The clinicopathological significances of the expression of dynamin isoforms in the liver tissues were evaluated with the chi-squared (χ2) test to analyze their association with clinicopathological factors. The demographic factors included data on gender and age. The clinicopathological factors included data on the tumor size and tumor number, and the histopathological findings of vascular invasion, histological grade, tumor T stage, lymphatic metastasis, TNM stage. Clinical data included the presence of HBV and HCV infection and serum levels of alpha fetoprotein (AFP) (Table 2). Dynamin 1 expression was significantly associated with AFP, T stage, and TNM stage (P=0.001, 0.003, and 0.002, respectively). The overexpression of dynamin 1 was associated with high levels of AFP. Also, patients with high dynamin 1 expression showed an advanced T stage, indicating that dynamin 1 may promote tumor progression. There were no significant factors that were significantly associated with the expression of dynamin 2 and 3.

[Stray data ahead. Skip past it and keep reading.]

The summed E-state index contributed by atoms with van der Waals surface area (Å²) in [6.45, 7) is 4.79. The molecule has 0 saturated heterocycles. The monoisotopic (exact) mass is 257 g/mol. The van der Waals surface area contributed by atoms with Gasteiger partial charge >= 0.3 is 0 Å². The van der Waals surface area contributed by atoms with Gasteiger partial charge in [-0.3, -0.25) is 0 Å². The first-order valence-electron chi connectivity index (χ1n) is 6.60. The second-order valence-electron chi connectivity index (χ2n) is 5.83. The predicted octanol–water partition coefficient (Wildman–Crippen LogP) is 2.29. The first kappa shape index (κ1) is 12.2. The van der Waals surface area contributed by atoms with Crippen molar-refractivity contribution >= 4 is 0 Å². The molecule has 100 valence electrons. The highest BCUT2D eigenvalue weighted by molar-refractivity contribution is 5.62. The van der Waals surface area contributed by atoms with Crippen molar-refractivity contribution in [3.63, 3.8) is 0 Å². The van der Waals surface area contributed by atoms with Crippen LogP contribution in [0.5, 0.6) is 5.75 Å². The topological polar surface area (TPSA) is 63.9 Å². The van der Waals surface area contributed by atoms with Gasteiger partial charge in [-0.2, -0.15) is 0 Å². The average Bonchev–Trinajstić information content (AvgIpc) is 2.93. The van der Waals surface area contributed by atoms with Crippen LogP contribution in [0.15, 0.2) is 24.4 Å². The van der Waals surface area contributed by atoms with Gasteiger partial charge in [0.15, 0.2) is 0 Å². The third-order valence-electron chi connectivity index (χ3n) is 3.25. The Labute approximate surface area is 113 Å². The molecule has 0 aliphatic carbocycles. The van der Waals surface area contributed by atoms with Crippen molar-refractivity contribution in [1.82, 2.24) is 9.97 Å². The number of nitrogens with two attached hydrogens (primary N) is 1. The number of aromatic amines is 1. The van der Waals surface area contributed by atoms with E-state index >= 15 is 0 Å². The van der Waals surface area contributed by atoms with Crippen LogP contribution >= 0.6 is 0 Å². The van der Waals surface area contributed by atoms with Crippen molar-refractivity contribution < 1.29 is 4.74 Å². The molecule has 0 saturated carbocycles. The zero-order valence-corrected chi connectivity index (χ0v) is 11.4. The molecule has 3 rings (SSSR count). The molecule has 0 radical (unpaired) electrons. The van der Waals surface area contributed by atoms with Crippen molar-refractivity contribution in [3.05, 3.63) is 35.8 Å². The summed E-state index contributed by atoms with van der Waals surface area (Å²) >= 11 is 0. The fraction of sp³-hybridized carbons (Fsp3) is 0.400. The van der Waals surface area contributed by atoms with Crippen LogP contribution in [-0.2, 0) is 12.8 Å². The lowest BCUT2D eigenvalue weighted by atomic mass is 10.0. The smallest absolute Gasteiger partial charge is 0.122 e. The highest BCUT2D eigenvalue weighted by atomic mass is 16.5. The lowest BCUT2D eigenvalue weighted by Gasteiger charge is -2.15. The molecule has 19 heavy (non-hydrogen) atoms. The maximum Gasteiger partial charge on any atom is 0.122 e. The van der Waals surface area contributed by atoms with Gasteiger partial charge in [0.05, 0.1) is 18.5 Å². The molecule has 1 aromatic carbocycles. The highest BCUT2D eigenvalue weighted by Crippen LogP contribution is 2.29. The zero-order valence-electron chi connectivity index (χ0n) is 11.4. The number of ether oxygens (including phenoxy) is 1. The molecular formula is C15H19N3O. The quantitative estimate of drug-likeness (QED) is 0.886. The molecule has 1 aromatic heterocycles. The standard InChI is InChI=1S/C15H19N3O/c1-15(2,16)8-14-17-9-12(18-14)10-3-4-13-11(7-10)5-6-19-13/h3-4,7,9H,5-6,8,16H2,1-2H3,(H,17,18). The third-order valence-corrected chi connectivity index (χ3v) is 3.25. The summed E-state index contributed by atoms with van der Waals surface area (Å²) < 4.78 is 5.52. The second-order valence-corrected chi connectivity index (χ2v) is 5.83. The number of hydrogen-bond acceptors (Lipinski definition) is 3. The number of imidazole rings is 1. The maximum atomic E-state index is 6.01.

The prognostic significances of dynamin 1, 2, and 3, and other clinicopathological factors were initially analyzed using univariate analysis with the log-rank test (Table 3). The overall survival (OS) curves of low and high dynamin expression were identified using the Kaplan-Meier method. In the dynamin family, dynamin 1 was the only isoforms affecting the prognosis of patients with HCC. Patients with high expression of dynamin 1 had a worse prognosis than those with low expression of dynamin 1, with a 5-year OS rate of 58.4% compared with 34.0% (Figure 2A). However, dynamin 2 and 3 had no significant influence on the OS in this study (Figure 2A, 2B).